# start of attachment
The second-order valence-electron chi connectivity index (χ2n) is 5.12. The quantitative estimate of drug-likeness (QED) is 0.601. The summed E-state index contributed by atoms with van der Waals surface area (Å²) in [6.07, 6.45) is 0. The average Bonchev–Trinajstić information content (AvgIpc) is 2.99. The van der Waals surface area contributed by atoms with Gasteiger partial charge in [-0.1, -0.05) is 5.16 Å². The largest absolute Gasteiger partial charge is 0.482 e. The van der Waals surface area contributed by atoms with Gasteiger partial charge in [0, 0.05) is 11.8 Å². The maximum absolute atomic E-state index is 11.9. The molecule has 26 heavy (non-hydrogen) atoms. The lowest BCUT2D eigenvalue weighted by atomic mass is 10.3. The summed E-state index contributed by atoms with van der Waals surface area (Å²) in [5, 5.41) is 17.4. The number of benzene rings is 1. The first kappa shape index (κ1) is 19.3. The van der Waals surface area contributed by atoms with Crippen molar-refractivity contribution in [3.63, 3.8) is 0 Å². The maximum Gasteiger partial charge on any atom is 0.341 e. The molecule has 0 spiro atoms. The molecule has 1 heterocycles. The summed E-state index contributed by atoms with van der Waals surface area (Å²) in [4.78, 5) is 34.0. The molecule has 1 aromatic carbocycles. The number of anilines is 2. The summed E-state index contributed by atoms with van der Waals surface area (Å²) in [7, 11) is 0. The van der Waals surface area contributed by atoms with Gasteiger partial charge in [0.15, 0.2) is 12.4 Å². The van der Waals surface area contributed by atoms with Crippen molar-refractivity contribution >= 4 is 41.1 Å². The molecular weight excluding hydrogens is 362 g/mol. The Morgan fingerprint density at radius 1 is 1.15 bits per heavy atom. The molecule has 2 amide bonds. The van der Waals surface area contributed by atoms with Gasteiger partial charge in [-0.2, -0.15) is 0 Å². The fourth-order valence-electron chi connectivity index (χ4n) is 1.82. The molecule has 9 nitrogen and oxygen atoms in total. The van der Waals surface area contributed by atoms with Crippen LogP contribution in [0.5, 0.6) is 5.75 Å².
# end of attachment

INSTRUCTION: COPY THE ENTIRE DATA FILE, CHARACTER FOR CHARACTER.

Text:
The second-order valence-electron chi connectivity index (χ2n) is 5.12. The quantitative estimate of drug-likeness (QED) is 0.601. The summed E-state index contributed by atoms with van der Waals surface area (Å²) in [6.07, 6.45) is 0. The average Bonchev–Trinajstić information content (AvgIpc) is 2.99. The van der Waals surface area contributed by atoms with Gasteiger partial charge in [-0.1, -0.05) is 5.16 Å². The largest absolute Gasteiger partial charge is 0.482 e. The van der Waals surface area contributed by atoms with Gasteiger partial charge in [0, 0.05) is 11.8 Å². The maximum absolute atomic E-state index is 11.9. The molecule has 26 heavy (non-hydrogen) atoms. The lowest BCUT2D eigenvalue weighted by atomic mass is 10.3. The summed E-state index contributed by atoms with van der Waals surface area (Å²) in [5, 5.41) is 17.4. The number of benzene rings is 1. The first kappa shape index (κ1) is 19.3. The van der Waals surface area contributed by atoms with Crippen molar-refractivity contribution in [3.63, 3.8) is 0 Å². The maximum Gasteiger partial charge on any atom is 0.341 e. The molecule has 0 spiro atoms. The molecule has 1 heterocycles. The summed E-state index contributed by atoms with van der Waals surface area (Å²) in [4.78, 5) is 34.0. The molecule has 1 aromatic carbocycles. The number of anilines is 2. The summed E-state index contributed by atoms with van der Waals surface area (Å²) in [7, 11) is 0. The van der Waals surface area contributed by atoms with Gasteiger partial charge in [0.15, 0.2) is 12.4 Å². The van der Waals surface area contributed by atoms with Crippen molar-refractivity contribution >= 4 is 41.1 Å². The molecular weight excluding hydrogens is 362 g/mol. The Morgan fingerprint density at radius 1 is 1.15 bits per heavy atom. The molecule has 2 amide bonds. The van der Waals surface area contributed by atoms with Gasteiger partial charge in [-0.2, -0.15) is 0 Å². The fourth-order valence-electron chi connectivity index (χ4n) is 1.82. The molecule has 9 nitrogen and oxygen atoms in total. The van der Waals surface area contributed by atoms with Crippen LogP contribution in [0.5, 0.6) is 5.75 Å².